Over the years I have gained a great friend through the fine pastime of blogging; John Armstrong. John is a minister who lives in Chicago and shares along with me a great love for three things: theology, blogging and... baseball.

John's ministry brought him to the San Francisco area this week and we wanted to catch each other at a Giants game (John is on the right in the photo). Needing to spend time with his ministry supporters, John offered to meet me at the game early and spend an hour and a half together during batting practice, so I bought a single ticket for myself elsewhere, confident that the pre-game time would be cherished. But God answered a previously made "selfish" prayer of mine that I haven't yet revealed to John. Namely that one of the attendees in their group would cancel and I could spend the entire game with John. (John, please forgive me and apologize to him for me!)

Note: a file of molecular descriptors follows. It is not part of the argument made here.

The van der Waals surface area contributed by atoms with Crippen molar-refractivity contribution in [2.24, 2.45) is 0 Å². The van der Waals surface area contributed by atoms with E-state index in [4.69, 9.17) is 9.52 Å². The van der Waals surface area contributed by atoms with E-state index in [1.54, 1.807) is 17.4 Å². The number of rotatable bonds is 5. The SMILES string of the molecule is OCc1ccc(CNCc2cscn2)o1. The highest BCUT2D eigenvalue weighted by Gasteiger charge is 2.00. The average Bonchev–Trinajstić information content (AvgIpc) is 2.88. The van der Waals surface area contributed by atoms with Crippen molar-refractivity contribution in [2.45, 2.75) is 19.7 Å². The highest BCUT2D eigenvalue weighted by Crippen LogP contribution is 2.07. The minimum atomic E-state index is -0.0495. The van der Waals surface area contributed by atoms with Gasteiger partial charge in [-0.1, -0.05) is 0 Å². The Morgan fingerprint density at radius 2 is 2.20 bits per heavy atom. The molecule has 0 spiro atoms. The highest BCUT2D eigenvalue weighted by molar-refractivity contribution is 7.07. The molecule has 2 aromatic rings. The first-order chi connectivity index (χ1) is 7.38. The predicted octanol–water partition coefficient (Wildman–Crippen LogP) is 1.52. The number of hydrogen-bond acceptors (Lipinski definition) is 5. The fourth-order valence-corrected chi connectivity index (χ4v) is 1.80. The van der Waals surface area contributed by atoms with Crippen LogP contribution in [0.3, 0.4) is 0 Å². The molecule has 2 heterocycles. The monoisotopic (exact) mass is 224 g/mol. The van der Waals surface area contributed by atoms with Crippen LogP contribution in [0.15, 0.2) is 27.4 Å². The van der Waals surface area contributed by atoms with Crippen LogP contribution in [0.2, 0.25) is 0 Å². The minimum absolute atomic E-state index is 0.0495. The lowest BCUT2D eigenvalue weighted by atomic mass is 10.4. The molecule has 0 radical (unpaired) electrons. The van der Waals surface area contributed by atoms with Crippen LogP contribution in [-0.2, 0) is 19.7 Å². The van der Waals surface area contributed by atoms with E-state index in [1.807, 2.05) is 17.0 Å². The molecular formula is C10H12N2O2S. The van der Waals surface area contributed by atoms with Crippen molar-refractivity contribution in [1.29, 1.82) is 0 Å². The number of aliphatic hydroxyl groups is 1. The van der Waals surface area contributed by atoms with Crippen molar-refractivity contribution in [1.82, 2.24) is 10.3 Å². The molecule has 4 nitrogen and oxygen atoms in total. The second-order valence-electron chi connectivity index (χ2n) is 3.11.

And that's what happened. The other two men in the group were Don Broesamle, an elder at the Church of the King, Santa Cruz (Andrew Sandlin's church), and a man named Tyler. These men were a delight, both as Christian men and men who loved baseball. John is a lifelong Braves fan (the Giants played the Braves on Wednesday) so he had so much insight into their team. We shared stories, good natured ribbing (John thought Petco Park in San Diego is a better park than AT&T) and much laughter. Peanuts and intense "digestion-challenged" ballpark food provided for a few good chuckles, too. Don was a gracious man as well, and I'm glad I got to meet him and talk for a few hours. He did chaplain work for the Giants (other Bay Area sports teams, too) back in their "God Squad" days.